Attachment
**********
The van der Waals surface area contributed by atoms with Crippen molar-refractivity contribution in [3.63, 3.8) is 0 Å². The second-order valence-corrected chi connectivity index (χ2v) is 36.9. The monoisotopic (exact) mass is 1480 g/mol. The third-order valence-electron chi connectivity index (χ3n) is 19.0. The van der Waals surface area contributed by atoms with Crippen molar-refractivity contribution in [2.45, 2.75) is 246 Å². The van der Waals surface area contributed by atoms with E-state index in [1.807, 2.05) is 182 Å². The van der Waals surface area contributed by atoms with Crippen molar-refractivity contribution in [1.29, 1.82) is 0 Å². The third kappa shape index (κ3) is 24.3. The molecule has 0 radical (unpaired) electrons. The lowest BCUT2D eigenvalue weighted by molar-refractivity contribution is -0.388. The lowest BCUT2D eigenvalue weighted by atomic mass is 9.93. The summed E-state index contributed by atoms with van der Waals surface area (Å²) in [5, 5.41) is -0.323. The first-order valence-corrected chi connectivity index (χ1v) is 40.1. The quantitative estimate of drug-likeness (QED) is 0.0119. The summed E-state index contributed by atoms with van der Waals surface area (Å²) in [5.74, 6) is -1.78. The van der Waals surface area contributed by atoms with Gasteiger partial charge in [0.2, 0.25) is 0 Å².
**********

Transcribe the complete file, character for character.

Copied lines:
The van der Waals surface area contributed by atoms with Crippen molar-refractivity contribution in [3.63, 3.8) is 0 Å². The second-order valence-corrected chi connectivity index (χ2v) is 36.9. The monoisotopic (exact) mass is 1480 g/mol. The third-order valence-electron chi connectivity index (χ3n) is 19.0. The van der Waals surface area contributed by atoms with Crippen molar-refractivity contribution in [2.45, 2.75) is 246 Å². The van der Waals surface area contributed by atoms with E-state index in [1.807, 2.05) is 182 Å². The van der Waals surface area contributed by atoms with Crippen molar-refractivity contribution in [1.29, 1.82) is 0 Å². The third kappa shape index (κ3) is 24.3. The molecule has 0 radical (unpaired) electrons. The lowest BCUT2D eigenvalue weighted by molar-refractivity contribution is -0.388. The lowest BCUT2D eigenvalue weighted by atomic mass is 9.93. The summed E-state index contributed by atoms with van der Waals surface area (Å²) in [5, 5.41) is -0.323. The first-order valence-corrected chi connectivity index (χ1v) is 40.1. The quantitative estimate of drug-likeness (QED) is 0.0119. The summed E-state index contributed by atoms with van der Waals surface area (Å²) in [5.74, 6) is -1.78. The van der Waals surface area contributed by atoms with Gasteiger partial charge in [0.2, 0.25) is 0 Å².